For Bute though, the desire is obvious. He was an undefeated champion who was humiliated in his only loss, a loss that stripped him of his title. So he wants another chance a chance to redeem himself in a way that few other sports ever provide. If he wins, it would be epic. If he looses, his career will have suffered a crippling body blow.

In his press conference last week, Bute talked about this defeat and why he wants another crack at Carl Froch. They’ll each fight other bouts this year, and dance together again in May 2013 in Montreal.

“That was not the real Lucian Bute in that Nottingham ring last May le 26th.  I spent the last few weeks reflecting about what went wrong, what happened, and the only thing that is crystal clear in my mind is that I want my rematch with Carl Froch as soon as possible,” Bute said. “I am convinced the loss was due to critical errors on my part and that I will beat him.”

I don’t want to rule anything out, but at the same time, it’s hard to know what Bute could change without radically reinventing his fighting style. While he was able to slip some of Froch’s punches he was unable to fire back counter punches when he did. Nor he could slip enough of the incoming fire. Froch attacked in combinations, so if he missed punches one or two, he landed shots three, four and five. Also absent was Bute’s jab, and the hand speed that usually paralyses most other fighters.

Still, Bute seems to think he knows where to start rethinking his approach.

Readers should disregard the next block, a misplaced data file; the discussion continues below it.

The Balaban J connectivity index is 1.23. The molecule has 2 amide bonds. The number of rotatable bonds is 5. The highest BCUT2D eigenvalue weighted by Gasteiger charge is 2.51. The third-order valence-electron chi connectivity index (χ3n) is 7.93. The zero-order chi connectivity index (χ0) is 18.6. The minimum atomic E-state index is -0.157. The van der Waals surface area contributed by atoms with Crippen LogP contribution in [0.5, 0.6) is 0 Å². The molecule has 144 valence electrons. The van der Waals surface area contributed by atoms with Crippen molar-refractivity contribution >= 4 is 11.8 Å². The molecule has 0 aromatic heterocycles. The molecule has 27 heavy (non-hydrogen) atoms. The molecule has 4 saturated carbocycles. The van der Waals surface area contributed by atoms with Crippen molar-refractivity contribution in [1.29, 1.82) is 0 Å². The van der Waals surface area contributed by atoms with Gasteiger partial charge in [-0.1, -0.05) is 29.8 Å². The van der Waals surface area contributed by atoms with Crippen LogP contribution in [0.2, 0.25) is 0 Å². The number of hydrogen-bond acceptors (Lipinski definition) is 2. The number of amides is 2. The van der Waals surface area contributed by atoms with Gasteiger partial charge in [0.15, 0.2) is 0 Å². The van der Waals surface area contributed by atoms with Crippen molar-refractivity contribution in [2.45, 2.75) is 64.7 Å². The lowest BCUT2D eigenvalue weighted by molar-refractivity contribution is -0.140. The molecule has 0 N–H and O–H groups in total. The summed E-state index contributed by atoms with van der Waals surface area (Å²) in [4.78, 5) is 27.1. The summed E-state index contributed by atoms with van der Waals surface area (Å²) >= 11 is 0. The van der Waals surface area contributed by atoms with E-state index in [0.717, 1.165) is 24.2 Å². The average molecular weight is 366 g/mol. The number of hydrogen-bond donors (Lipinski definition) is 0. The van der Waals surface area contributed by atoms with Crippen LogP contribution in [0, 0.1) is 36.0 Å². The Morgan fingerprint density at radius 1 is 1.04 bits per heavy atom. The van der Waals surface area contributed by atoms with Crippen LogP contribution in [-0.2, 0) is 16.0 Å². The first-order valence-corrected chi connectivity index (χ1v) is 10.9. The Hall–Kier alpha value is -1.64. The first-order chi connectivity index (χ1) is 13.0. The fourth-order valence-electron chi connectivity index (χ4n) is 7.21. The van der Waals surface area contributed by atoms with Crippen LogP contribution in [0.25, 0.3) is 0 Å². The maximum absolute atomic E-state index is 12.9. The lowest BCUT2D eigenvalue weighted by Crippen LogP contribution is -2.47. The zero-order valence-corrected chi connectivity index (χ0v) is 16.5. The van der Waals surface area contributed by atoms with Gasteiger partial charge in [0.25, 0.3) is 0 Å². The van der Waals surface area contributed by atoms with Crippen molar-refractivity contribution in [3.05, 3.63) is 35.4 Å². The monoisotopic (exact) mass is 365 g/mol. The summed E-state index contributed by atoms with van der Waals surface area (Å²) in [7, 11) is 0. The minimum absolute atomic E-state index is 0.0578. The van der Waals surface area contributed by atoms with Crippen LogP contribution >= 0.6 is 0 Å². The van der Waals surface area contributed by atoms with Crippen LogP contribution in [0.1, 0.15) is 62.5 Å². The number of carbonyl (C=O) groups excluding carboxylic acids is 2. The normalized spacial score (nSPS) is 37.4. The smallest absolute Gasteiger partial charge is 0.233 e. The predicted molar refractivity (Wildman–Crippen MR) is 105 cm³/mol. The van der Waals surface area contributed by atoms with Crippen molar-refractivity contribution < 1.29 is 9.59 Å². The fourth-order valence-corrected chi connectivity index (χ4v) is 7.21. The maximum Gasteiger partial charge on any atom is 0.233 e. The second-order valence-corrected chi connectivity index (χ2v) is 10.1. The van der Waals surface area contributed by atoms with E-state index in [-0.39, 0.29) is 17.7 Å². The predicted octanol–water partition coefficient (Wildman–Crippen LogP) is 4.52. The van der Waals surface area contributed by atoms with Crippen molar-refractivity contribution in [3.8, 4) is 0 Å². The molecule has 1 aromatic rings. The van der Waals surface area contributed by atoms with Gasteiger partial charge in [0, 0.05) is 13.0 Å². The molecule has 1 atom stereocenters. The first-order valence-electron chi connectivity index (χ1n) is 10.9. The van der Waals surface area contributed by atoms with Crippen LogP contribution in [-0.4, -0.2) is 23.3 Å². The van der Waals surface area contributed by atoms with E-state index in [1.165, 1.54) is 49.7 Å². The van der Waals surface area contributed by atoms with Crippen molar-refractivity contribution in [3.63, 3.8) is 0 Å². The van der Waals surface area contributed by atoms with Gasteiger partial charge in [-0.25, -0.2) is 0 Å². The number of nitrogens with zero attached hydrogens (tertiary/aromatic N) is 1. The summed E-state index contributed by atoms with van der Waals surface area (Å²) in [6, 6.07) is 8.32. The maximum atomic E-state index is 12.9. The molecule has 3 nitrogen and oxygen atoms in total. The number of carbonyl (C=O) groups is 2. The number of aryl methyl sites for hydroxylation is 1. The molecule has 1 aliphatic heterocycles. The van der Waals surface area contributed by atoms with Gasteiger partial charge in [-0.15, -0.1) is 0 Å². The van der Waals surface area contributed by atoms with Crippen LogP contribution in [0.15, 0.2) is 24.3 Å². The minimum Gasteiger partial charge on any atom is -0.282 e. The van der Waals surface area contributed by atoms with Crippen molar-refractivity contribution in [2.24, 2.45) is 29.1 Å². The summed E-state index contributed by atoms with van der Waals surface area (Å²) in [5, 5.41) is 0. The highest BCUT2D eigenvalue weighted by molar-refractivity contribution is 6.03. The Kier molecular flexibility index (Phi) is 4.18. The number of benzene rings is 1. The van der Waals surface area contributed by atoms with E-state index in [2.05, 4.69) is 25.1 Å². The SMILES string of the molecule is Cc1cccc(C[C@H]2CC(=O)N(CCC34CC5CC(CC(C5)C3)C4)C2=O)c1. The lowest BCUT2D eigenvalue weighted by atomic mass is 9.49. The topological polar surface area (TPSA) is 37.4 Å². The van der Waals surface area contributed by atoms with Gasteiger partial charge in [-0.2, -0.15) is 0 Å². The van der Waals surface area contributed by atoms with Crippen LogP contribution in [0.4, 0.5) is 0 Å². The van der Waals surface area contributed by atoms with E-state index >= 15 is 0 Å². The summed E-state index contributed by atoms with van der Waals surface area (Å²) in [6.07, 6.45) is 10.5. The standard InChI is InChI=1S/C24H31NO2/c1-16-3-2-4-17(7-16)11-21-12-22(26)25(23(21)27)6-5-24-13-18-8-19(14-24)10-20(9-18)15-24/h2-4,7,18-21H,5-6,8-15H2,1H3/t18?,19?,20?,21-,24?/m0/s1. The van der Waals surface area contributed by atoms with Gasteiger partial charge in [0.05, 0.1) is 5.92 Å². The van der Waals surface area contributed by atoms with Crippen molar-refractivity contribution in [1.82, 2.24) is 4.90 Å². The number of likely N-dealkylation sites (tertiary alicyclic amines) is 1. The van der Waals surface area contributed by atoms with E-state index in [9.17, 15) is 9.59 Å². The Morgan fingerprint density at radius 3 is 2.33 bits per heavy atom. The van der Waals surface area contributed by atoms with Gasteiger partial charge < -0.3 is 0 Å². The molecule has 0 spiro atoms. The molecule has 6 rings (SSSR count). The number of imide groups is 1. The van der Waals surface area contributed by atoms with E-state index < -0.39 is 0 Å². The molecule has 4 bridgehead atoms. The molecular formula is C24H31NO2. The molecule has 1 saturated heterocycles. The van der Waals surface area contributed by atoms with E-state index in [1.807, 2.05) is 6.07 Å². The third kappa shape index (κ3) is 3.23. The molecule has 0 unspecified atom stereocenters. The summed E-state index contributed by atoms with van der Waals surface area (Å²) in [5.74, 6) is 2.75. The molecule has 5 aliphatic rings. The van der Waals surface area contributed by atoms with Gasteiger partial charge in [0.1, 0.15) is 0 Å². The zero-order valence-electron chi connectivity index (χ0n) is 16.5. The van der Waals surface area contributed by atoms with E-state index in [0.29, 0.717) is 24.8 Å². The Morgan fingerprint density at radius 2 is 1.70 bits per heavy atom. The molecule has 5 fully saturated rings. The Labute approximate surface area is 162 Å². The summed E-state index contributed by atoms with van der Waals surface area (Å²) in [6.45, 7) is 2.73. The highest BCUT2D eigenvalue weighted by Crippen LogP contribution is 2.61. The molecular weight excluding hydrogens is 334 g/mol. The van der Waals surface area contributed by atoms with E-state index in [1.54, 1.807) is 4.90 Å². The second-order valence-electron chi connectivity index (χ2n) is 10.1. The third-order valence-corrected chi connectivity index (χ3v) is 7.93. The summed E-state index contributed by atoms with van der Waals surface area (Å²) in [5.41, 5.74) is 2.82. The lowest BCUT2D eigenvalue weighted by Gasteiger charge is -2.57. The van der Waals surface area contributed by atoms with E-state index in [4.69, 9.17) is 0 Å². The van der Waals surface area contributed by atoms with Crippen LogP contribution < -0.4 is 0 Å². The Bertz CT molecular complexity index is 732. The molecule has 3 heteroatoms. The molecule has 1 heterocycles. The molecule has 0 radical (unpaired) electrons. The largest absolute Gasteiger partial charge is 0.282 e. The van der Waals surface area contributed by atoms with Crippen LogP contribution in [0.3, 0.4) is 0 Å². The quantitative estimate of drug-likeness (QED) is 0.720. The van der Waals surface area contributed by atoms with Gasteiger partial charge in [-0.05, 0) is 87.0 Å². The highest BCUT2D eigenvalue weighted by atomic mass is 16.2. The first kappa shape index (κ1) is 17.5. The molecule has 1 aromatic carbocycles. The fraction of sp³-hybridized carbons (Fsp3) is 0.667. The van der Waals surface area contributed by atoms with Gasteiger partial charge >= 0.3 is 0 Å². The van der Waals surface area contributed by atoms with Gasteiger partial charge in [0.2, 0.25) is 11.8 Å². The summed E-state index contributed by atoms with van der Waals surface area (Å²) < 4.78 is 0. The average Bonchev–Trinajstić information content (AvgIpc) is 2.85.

“I did not use my primary weapons of speed and my jab at all during the fight.  I fought Carl Froch`s fight instead of dictating the pace and forcing him to fight my fight,” he said. “It was a bad night for me in Nottingham.  A nightmare, really.  I lost my IBF belt, my perfect record and I suffered a hard loss.”

Even so, Bute is a class act and wasn’t sugar coating his defeat. Froch, he said, deserved the victory.

” I do not want to take anything away from Carl Froch`s accomplishment.  He was the better man that night.  He was hungrier and more motivated and he won.  But now I have to look ahead.  My promoter Jean Bedard, my coach Stephan Larouche and I have had numerous serious discussions and we have established a plan that I am very comfortable with.  In the next two fights I will erase the bad memory of May 26th from my mind and from the minds of my fans.”

 

A look back at Pacquiao vs. Bradley

- July 4th, 2012

Greetings heathens, zealots, web denizens, and the rest of you!